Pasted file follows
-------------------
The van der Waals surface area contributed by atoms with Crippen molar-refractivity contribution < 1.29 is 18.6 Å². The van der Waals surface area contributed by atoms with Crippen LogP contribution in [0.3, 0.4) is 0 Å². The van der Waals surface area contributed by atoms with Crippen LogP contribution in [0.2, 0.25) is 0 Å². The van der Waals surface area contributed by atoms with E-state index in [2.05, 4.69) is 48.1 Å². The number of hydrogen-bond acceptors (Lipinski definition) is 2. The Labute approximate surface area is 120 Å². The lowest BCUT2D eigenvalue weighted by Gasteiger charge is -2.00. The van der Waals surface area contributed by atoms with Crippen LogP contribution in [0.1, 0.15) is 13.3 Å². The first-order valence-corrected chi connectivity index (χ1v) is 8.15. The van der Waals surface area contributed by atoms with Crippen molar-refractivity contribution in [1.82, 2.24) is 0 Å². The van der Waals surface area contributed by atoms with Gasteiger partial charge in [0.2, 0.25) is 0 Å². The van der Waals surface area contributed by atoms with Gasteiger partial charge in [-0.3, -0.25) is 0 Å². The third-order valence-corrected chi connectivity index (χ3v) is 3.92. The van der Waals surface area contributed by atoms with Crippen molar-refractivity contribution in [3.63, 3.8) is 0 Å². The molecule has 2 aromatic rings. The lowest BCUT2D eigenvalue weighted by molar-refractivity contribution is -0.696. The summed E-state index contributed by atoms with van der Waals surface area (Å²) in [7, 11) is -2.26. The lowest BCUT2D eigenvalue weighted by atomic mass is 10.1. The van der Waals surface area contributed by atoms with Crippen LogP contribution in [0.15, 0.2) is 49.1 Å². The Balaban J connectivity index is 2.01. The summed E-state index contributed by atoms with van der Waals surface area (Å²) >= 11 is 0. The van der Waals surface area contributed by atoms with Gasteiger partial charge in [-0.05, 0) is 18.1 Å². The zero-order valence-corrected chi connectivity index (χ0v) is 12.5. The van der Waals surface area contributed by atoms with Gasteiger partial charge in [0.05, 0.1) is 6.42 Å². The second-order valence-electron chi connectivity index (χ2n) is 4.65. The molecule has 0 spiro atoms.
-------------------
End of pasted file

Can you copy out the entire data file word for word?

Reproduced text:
The van der Waals surface area contributed by atoms with Crippen molar-refractivity contribution < 1.29 is 18.6 Å². The van der Waals surface area contributed by atoms with Crippen LogP contribution in [0.3, 0.4) is 0 Å². The van der Waals surface area contributed by atoms with Crippen LogP contribution in [0.2, 0.25) is 0 Å². The van der Waals surface area contributed by atoms with E-state index in [2.05, 4.69) is 48.1 Å². The number of hydrogen-bond acceptors (Lipinski definition) is 2. The Labute approximate surface area is 120 Å². The lowest BCUT2D eigenvalue weighted by Gasteiger charge is -2.00. The van der Waals surface area contributed by atoms with Crippen LogP contribution in [0.1, 0.15) is 13.3 Å². The first-order valence-corrected chi connectivity index (χ1v) is 8.15. The van der Waals surface area contributed by atoms with Crippen molar-refractivity contribution in [1.82, 2.24) is 0 Å². The van der Waals surface area contributed by atoms with Gasteiger partial charge in [0.2, 0.25) is 0 Å². The van der Waals surface area contributed by atoms with Gasteiger partial charge in [-0.3, -0.25) is 0 Å². The third-order valence-corrected chi connectivity index (χ3v) is 3.92. The van der Waals surface area contributed by atoms with Crippen molar-refractivity contribution in [3.63, 3.8) is 0 Å². The molecule has 2 aromatic rings. The lowest BCUT2D eigenvalue weighted by molar-refractivity contribution is -0.696. The summed E-state index contributed by atoms with van der Waals surface area (Å²) in [7, 11) is -2.26. The lowest BCUT2D eigenvalue weighted by atomic mass is 10.1. The van der Waals surface area contributed by atoms with Crippen LogP contribution in [0.15, 0.2) is 49.1 Å². The Balaban J connectivity index is 2.01. The summed E-state index contributed by atoms with van der Waals surface area (Å²) >= 11 is 0. The van der Waals surface area contributed by atoms with Gasteiger partial charge in [-0.05, 0) is 18.1 Å². The zero-order valence-corrected chi connectivity index (χ0v) is 12.5. The van der Waals surface area contributed by atoms with Gasteiger partial charge in [0.05, 0.1) is 6.42 Å². The second-order valence-electron chi connectivity index (χ2n) is 4.65. The molecule has 0 spiro atoms.